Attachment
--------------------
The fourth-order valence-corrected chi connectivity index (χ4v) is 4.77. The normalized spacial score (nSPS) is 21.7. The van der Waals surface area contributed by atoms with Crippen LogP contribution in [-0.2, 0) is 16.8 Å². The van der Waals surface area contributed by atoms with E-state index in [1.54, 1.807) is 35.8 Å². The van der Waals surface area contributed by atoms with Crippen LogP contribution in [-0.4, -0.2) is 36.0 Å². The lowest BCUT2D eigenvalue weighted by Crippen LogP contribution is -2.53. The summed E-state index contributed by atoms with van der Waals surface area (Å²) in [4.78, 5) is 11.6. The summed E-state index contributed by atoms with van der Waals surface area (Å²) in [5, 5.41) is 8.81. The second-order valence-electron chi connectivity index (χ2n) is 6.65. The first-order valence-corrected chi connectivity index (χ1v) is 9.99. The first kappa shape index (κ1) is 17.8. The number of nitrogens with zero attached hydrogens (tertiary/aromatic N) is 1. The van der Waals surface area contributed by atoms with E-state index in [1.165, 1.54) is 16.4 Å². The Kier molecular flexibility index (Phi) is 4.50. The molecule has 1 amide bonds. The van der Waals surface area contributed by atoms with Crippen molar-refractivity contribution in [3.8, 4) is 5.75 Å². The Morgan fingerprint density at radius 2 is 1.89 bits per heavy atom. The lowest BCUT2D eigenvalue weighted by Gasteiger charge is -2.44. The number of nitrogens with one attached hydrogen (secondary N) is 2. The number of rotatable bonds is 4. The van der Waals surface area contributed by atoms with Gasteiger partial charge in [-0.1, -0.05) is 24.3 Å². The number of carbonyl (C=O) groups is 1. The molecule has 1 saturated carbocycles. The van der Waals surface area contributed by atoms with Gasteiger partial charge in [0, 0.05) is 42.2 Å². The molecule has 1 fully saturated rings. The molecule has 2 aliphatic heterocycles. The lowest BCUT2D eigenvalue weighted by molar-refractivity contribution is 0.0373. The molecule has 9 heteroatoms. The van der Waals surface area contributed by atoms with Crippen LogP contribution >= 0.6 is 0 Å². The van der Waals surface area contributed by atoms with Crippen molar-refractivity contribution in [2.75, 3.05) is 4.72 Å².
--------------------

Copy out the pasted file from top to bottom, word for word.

The fourth-order valence-corrected chi connectivity index (χ4v) is 4.77. The normalized spacial score (nSPS) is 21.7. The van der Waals surface area contributed by atoms with Crippen LogP contribution in [-0.2, 0) is 16.8 Å². The van der Waals surface area contributed by atoms with E-state index in [1.54, 1.807) is 35.8 Å². The van der Waals surface area contributed by atoms with Crippen LogP contribution in [-0.4, -0.2) is 36.0 Å². The lowest BCUT2D eigenvalue weighted by Crippen LogP contribution is -2.53. The summed E-state index contributed by atoms with van der Waals surface area (Å²) in [4.78, 5) is 11.6. The summed E-state index contributed by atoms with van der Waals surface area (Å²) in [5, 5.41) is 8.81. The second-order valence-electron chi connectivity index (χ2n) is 6.65. The first-order valence-corrected chi connectivity index (χ1v) is 9.99. The first kappa shape index (κ1) is 17.8. The number of nitrogens with zero attached hydrogens (tertiary/aromatic N) is 1. The van der Waals surface area contributed by atoms with E-state index in [1.165, 1.54) is 16.4 Å². The Kier molecular flexibility index (Phi) is 4.50. The molecule has 1 amide bonds. The van der Waals surface area contributed by atoms with Crippen molar-refractivity contribution in [3.8, 4) is 5.75 Å². The Morgan fingerprint density at radius 2 is 1.89 bits per heavy atom. The lowest BCUT2D eigenvalue weighted by Gasteiger charge is -2.44. The number of nitrogens with one attached hydrogen (secondary N) is 2. The number of rotatable bonds is 4. The van der Waals surface area contributed by atoms with Gasteiger partial charge in [-0.1, -0.05) is 24.3 Å². The number of carbonyl (C=O) groups is 1. The molecule has 1 saturated carbocycles. The van der Waals surface area contributed by atoms with Gasteiger partial charge in [0, 0.05) is 42.2 Å². The molecule has 1 fully saturated rings. The molecule has 2 aliphatic heterocycles. The lowest BCUT2D eigenvalue weighted by molar-refractivity contribution is 0.0373. The molecule has 9 heteroatoms. The van der Waals surface area contributed by atoms with Crippen LogP contribution >= 0.6 is 0 Å². The van der Waals surface area contributed by atoms with Crippen molar-refractivity contribution in [2.75, 3.05) is 4.72 Å².